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Beautiful Sailboat In Manhattan Harbor
FAA WATERCOLOR MARK DOES NOT APPEAR ON FINAL SALES
While I was on the Staten Island Ferry, photographed this large, beautiful sailboat with all sails open heading from Staten Island to Manhattan in Manhattan Harbor with Brooklyn to the sailboats right and Manhattan to its left. A Schooner (pron.: /ˈskuːnər/) is a type of sailing vessel with fore-and-aft sails on two or more masts, the foremast being no taller than the rear mast(s).
Such vessels were first used by the Dutch in the 16th or 17th century (but may not have been called that at the time - see etymology, below). Originally schooners were gaff-rigged, but modern schooners may be Bermuda-rigged. Schooners were further developed in North America from the early 18th century, and were more widely used in the United States than in any other country. The most common type of schooners, with two-masts, were popular in trades that required speed and windward ability, such as slaving, privateering, and blockade running. They were also traditional fishing boats, used for offshore fishing. They were favoured as pilot vessels, both in North America and in Northern Europe. In the Chesapeake Bay area several distinctive schooner types evolved, including the Baltimore clipper and the pungy.
When choosing a "split-rig" (i.e. a rig with more than one mast) for a yacht, European sailors tend to opt for ketches or yawls, and the schooner is becoming a rare sight in European waters. Although a schooner may have up to six masts, the typical schooner has only two, with the foremast shorter than the mainmast. There may be a small bowsprit to help balance the rig. The principal issue with a schooner sail plan is how to fill the space between the two masts most effectively. Traditional schooners were gaff rigged, and the trapezoid shape of the foresail occupied the inter-mast space to good effect, with a useful sail area and a low centre of effort.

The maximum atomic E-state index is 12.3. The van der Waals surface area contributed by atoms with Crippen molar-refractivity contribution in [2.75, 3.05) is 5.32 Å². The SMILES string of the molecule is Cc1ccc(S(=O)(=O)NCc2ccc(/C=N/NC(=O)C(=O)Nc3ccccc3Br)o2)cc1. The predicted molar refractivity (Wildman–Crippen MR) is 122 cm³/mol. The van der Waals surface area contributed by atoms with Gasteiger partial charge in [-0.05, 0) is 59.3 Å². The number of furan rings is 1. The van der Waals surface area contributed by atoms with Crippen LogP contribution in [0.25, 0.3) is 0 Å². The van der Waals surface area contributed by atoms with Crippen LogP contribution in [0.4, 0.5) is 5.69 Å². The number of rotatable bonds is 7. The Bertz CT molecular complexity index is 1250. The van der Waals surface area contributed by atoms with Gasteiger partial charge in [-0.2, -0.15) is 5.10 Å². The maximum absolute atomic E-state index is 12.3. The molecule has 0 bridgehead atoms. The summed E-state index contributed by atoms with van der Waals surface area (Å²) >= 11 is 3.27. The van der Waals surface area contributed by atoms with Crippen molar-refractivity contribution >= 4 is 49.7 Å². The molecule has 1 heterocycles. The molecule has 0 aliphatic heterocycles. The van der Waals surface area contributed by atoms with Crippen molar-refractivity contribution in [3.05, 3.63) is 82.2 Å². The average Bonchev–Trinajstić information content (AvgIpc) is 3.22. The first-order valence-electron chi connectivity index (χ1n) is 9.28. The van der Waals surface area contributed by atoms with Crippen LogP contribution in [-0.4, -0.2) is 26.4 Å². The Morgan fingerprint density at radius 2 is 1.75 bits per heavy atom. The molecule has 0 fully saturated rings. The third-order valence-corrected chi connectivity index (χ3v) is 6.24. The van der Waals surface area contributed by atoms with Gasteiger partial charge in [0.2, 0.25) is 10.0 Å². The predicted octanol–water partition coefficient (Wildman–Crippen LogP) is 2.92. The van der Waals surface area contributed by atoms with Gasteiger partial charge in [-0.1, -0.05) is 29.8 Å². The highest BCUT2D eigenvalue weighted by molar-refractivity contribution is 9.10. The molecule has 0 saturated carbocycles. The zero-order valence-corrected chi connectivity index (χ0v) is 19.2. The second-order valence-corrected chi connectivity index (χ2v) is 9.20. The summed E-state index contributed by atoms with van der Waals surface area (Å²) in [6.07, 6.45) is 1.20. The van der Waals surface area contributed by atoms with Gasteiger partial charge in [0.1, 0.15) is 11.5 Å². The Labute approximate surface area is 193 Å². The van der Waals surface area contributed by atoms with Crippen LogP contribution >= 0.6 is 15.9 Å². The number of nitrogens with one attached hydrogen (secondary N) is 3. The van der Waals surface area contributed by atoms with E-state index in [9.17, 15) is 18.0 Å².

A Bermuda rigged schooner typically has four triangular sails: a mainsail, a mainstaysail abaft the foremast, plus a forestaysail and a jib (or genoa) forward of the foremast. An advantage of the staysail schooner is that it is easily handled and reefed by a small crew, as both staysails can be self-tacking. The mainstaysail will not overlap the mainsail, and so does little to prepare the wind for the mainsail, but is effective when close-hauled or when on a beam reach. Although the mainstaysail has less area than an equivalent gaff sail, a loose-footed "fisherman" may be flown above the mainstaysail to maximise drive in light airs . The fisherman's staysail, a four-sided fore-and-aft sail, is not strictly a staysail, but is clewed abaft the foremast. An alternatively light-air sail is a triangular mule.
Some Bermuda schooners have (instead of a mainstaysail) a triangular boomed sail clewed to the foremast; but although it can be self-tacking, it will be smaller in area than a mainstaysail and its use complicates the flying a fisherman. Aesthetically, it can appear less attractive than a classic staysail schooner.
October 5th, 2012
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